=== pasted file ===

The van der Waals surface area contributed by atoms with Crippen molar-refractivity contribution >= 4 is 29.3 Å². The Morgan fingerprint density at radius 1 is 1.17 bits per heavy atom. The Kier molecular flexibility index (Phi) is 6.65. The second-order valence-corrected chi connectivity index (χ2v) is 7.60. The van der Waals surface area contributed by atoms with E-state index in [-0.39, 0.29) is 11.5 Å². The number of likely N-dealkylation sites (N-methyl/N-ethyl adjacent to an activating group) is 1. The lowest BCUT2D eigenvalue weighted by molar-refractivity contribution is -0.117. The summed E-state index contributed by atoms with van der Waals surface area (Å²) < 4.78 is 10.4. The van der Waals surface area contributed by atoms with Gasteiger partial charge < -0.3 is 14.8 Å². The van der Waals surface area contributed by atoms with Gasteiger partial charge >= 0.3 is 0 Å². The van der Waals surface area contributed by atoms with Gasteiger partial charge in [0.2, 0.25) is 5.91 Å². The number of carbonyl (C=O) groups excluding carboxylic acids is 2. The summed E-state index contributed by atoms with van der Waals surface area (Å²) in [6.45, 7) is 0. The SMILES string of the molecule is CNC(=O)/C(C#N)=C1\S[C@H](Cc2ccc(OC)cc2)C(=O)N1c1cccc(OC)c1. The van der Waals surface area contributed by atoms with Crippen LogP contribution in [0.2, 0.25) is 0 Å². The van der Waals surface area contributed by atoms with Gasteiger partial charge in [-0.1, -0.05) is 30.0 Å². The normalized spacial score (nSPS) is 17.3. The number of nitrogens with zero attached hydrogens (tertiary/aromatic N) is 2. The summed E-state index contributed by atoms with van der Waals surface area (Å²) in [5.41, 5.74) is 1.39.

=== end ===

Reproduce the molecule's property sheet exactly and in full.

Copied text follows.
The van der Waals surface area contributed by atoms with Crippen molar-refractivity contribution >= 4 is 29.3 Å². The Morgan fingerprint density at radius 1 is 1.17 bits per heavy atom. The Kier molecular flexibility index (Phi) is 6.65. The second-order valence-corrected chi connectivity index (χ2v) is 7.60. The van der Waals surface area contributed by atoms with E-state index in [-0.39, 0.29) is 11.5 Å². The number of likely N-dealkylation sites (N-methyl/N-ethyl adjacent to an activating group) is 1. The lowest BCUT2D eigenvalue weighted by molar-refractivity contribution is -0.117. The summed E-state index contributed by atoms with van der Waals surface area (Å²) < 4.78 is 10.4. The van der Waals surface area contributed by atoms with Gasteiger partial charge < -0.3 is 14.8 Å². The van der Waals surface area contributed by atoms with Gasteiger partial charge >= 0.3 is 0 Å². The van der Waals surface area contributed by atoms with Gasteiger partial charge in [0.2, 0.25) is 5.91 Å². The number of carbonyl (C=O) groups excluding carboxylic acids is 2. The summed E-state index contributed by atoms with van der Waals surface area (Å²) in [6.45, 7) is 0. The SMILES string of the molecule is CNC(=O)/C(C#N)=C1\S[C@H](Cc2ccc(OC)cc2)C(=O)N1c1cccc(OC)c1. The van der Waals surface area contributed by atoms with Crippen LogP contribution in [0.2, 0.25) is 0 Å². The van der Waals surface area contributed by atoms with Gasteiger partial charge in [-0.1, -0.05) is 30.0 Å². The normalized spacial score (nSPS) is 17.3. The number of nitrogens with zero attached hydrogens (tertiary/aromatic N) is 2. The summed E-state index contributed by atoms with van der Waals surface area (Å²) in [5.41, 5.74) is 1.39.